Iris-Colored (ayame-iro) Iromuji Kimono with Gold Obi

An unpatterned purple-red kimono, with a white collar embroidered with purple and yellow flowers. The obi (the wide belt worn over the stomach) is made of vine-patterned golden cloth, and on it is an image of a Japanese court lady with long, straight black hair and multicolored, layered robes, facing away from the viewer and holding up a fan. Tied around the middle of the obi is a thin, violet-blue cord (the obijime), decorated with a piece of jewelry depicting an iris and two cattails, and peeking above the obi is a a thin layer of bright lime-green fabric (the obiage). The ensemble is finished with a pair of black and purple zori (formal Japanese sandals) and white tabi (split-toed socks).Click for larger version (PNG); click for PDF version. Click here for the list of dolls.

As I wrote back in February, when I drew a poppy red kimono and treated you to stories of red dye made out of mythical creature blood, I have been learning about Japanese color words from a couple of books, Kimono and the Colors of Japan: The Kimono Collection of Katsumi Yumioka and 日本の伝統色 The Traditional Colors of Japan. (More for my own amusement than for any practical purpose, as usual.) This is the second post in the series; I asked you (or rather, my readers in February) to choose the next color and Salvia Blue seemed to be the next winner but at the last minute Iris pulled ahead.

Iris (菖蒲色, ayame-iro) is a literal color name: the word 菖蒲 (ayame) means “iris,” so paired with the kanji for “color,” 色 (iro), the name really is “iris-color.” To be specific, ayame refers to one type of iris that grows in Japan, althouh there are two other common types as well, the 花菖蒲 (hanashōbu) and the 杜若 (kakitsubata), both of which have their own symbolic meanings; the situation isn’t helped by the fact that the words have apparently shifted over time, so that the fragrant ayame beloved by aristocrats a thousand years ago isn’t actually the ayame Japanese people know today. (For more on this shift, read this chapter from Liza Dalby’s memoir: bitter herb grows tall.) Nor is it helped by the fact that the same kanji, 菖蒲, can also be read shōbu — which is both another kind of iris and a shortened form of 花菖蒲 (hanashōbu). This iris-related confusion even prompted a proverb, いずれ菖蒲か杜若 (izure ayame ka kakitsubata), which literally means “Either the ayame or the kakitsubata“; the meaning is something like, “Both of these things are so overwhelmingly beautiful that there’s no point in trying to compare or differentiate between them.” It seems to be rather old-fashioned, and most often applied to pretty women or girls. “Which of those two sisters is more beautiful?” “Well, it’s like the ayame and the kakitsubata.” (For more information: Origami Volume 6: Iris (in English), いずれ菖蒲か杜若 (in Japanese), and a great deal of discussion on Twitter in Japanese with my friend Arietty I can dig up for anyone who’s really interested.)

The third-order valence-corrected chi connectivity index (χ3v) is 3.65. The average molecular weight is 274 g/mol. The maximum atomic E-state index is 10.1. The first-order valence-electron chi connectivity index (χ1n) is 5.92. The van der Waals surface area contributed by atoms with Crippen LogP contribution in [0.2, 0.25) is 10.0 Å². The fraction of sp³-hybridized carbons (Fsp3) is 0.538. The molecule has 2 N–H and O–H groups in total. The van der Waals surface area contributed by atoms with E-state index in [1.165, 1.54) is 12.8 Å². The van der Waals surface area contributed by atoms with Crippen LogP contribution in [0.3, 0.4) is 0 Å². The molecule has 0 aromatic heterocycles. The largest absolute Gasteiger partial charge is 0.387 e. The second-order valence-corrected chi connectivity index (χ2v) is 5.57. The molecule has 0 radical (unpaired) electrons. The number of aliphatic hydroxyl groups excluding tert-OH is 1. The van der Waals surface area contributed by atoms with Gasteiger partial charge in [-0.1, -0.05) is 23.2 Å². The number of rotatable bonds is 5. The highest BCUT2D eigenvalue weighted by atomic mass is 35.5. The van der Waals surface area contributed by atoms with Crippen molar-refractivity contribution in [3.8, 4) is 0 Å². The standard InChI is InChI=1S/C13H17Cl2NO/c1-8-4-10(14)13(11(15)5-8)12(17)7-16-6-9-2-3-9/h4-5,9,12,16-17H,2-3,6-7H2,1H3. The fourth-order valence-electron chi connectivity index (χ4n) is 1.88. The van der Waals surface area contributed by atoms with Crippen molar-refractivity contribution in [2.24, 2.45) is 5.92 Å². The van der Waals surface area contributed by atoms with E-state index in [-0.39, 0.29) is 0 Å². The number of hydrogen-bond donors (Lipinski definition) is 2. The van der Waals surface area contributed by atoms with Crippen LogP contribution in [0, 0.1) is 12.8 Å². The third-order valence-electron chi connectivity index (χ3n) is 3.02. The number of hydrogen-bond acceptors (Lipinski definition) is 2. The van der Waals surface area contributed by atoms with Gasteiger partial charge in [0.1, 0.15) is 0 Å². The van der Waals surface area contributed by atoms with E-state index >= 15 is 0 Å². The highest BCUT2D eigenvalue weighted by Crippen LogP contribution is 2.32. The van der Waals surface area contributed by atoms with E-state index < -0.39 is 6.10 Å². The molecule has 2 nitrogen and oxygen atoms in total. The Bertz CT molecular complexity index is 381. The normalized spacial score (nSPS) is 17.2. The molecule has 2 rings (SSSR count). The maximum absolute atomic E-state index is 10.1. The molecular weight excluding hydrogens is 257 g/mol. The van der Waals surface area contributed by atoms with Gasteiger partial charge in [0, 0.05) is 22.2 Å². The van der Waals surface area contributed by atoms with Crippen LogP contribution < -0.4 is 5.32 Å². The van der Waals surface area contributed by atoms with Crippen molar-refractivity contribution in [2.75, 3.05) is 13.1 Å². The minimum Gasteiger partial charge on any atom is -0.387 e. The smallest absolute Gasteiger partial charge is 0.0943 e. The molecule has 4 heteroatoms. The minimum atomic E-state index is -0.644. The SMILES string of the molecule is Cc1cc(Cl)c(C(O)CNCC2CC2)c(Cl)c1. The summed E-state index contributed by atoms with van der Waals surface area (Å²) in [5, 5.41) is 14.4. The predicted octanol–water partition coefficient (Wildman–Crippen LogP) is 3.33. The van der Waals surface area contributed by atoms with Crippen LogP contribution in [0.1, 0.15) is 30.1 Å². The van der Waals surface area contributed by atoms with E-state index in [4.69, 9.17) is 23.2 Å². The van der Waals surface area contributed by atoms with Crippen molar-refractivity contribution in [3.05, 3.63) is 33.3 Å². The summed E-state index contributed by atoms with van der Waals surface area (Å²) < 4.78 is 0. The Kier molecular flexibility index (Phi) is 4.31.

Ayame-iro is a lovely rich, warm purple with reddish undertones. According to The Traditional Colors of Japan, the hex code for ayame-iro is #6F3381. The Prismacolor Digital Color Coordinator says that the closest single Prismacolor pencil is Mahogany Red, which shows the limits of the tool because that one is far too red. I’m seeing Dark Purple as being closer, but I think it is just a shade too red as well. Dark Purple over a light backing of of Violet is, I think, about right. Interestingly, some sources make a distinction between 菖蒲色 (ayame-iro) and 菖蒲色 (shōbu-iro). For example, this page lists shōbu-iro as a darker purple and ayame-iro as a light lilac.

According to “The Iris Garden at Horikiri,” at the time that article was written (1903), irises were regarded as beautiful, but not particularly emblematic of womanly modesty and virtue, unlike other flowers such as plum blossoms; the name “Ayame” therefore was used by geisha more often than by other women. One of my Japanese friends thought it still might have some geisha-ish overtones, although the first word it reminded her of was the decidedly unauspicious, although unrelated 殺める (ayameru; to murder or to wound). Still, she could think of one kid she knew of with the name, so although it seems uncommon it’s not entirely unused.

There was a famous historical Ayame: Ayame no Mae (菖蒲前), a court lady during the late Heian period (the 1100s). One day, the famous warrior Minamoto no Yorimasa (源頼政) caught a glimpse of her and fell in love with her, but she turned away all her suitors, and for three years his poems and letters went unanswered. The situation came to the Emperor’s attention, and he tested Yorimasa’s love by having Lady Ayame and two other court ladies appear in front of him, all dressed alike. If Yorimasa could pick her out, he could have her. But in those days, noble women kept themselves hidden from men, and Yorimasa had never actually seen his beloved face-to-face. Completely at a loss, he replied with a poem:
(samidare ni / sawabe no makomo / mizu koete / izure ayame to / hikizo wazurau)